Family Emergency Communication Plan
Create a Family Emergency Communications Plan that answers some basic questions about how family members will communicate with one another before, during and after an emergency. It starts with a few simple steps.
- Have a paper copy of important contact information for family members, family doctors, schools, service providers and other important people.
- Have several copies available to each and every family member. FEMA provides a fillable and printable PDF file to use as a guide.
- Decide on familiar places to retreat for safety or to reunite after an emergency.
• During wind events: choose a small, interior windowless room – such as a closet or bathroom – on the lowest level of a sturdy building.
• Within the neighborhood (during a house fire or other single-residence event): choose a neighbor's home or driveway, or a nearby landmark.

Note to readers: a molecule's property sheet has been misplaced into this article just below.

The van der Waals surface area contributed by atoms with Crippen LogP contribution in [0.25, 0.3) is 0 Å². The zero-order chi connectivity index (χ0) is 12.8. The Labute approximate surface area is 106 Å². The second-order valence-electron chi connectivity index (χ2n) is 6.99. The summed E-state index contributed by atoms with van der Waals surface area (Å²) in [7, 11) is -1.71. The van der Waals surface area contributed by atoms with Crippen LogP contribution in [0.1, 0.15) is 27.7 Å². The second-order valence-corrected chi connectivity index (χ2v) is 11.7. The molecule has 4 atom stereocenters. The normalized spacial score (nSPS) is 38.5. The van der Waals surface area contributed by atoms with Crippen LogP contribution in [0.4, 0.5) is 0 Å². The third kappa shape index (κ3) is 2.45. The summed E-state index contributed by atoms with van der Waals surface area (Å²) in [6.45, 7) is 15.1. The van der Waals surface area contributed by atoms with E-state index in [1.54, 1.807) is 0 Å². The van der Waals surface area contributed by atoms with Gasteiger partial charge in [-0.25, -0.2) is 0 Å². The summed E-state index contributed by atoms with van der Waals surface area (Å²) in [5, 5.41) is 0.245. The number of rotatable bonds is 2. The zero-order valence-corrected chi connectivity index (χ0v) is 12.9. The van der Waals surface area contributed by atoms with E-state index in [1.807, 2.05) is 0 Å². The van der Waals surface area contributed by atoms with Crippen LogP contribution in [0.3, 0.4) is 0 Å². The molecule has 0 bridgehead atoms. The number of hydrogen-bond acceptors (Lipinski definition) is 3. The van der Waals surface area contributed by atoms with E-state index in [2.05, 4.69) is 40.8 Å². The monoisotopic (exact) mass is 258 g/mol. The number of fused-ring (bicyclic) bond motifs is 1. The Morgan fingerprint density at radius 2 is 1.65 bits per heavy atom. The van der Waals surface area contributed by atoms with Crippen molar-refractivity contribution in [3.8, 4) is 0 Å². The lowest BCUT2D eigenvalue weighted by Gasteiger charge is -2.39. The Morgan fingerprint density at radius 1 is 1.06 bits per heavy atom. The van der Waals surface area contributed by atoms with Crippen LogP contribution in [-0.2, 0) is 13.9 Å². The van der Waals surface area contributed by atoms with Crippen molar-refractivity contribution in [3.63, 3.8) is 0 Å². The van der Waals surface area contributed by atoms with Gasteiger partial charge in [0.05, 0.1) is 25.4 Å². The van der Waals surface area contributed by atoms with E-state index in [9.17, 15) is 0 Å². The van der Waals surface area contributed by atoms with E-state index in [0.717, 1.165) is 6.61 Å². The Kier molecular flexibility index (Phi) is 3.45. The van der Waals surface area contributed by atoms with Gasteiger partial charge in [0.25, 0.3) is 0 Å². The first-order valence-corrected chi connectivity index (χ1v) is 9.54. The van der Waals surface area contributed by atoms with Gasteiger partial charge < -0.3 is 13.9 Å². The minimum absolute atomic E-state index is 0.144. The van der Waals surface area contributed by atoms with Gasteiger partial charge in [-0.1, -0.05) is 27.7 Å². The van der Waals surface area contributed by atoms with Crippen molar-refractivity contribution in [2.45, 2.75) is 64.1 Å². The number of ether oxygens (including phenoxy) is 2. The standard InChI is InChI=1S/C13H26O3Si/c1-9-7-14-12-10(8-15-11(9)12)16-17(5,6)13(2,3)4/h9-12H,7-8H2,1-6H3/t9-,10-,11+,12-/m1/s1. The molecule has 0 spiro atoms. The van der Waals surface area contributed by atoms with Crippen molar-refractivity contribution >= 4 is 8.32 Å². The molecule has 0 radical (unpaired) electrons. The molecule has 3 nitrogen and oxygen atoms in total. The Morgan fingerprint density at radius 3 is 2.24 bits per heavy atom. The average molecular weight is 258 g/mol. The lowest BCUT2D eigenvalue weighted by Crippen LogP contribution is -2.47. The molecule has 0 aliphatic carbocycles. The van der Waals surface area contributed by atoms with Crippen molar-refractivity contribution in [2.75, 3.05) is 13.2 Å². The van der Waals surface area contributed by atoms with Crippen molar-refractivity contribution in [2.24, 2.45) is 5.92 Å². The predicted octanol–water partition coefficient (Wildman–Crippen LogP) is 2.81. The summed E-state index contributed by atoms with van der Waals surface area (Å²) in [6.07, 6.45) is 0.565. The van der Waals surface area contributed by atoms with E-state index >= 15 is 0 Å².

• Outside the neighborhood: choose a place to reunite such as a library, community center, house of worship, or a family friend's home.
• Out of town: choose the home of a friend or relative in the event of evacuation. Discuss ways to get to the meeting location.
• Text is best – A text message may get through when a phone call will not, because it requires less bandwidth. Keep mobile phone conversations brief to minimize network congestion.
• Conserve phone batteries – Place phones in airplane mode, and close unneccessary applications. Limit watching videos and playing games, which saves batteries and reduces network congestion.
• Keep batteries charged – Car phone charges work in a pinch (remember to conserve gasoline too), and solar chargers are ideal for backup power.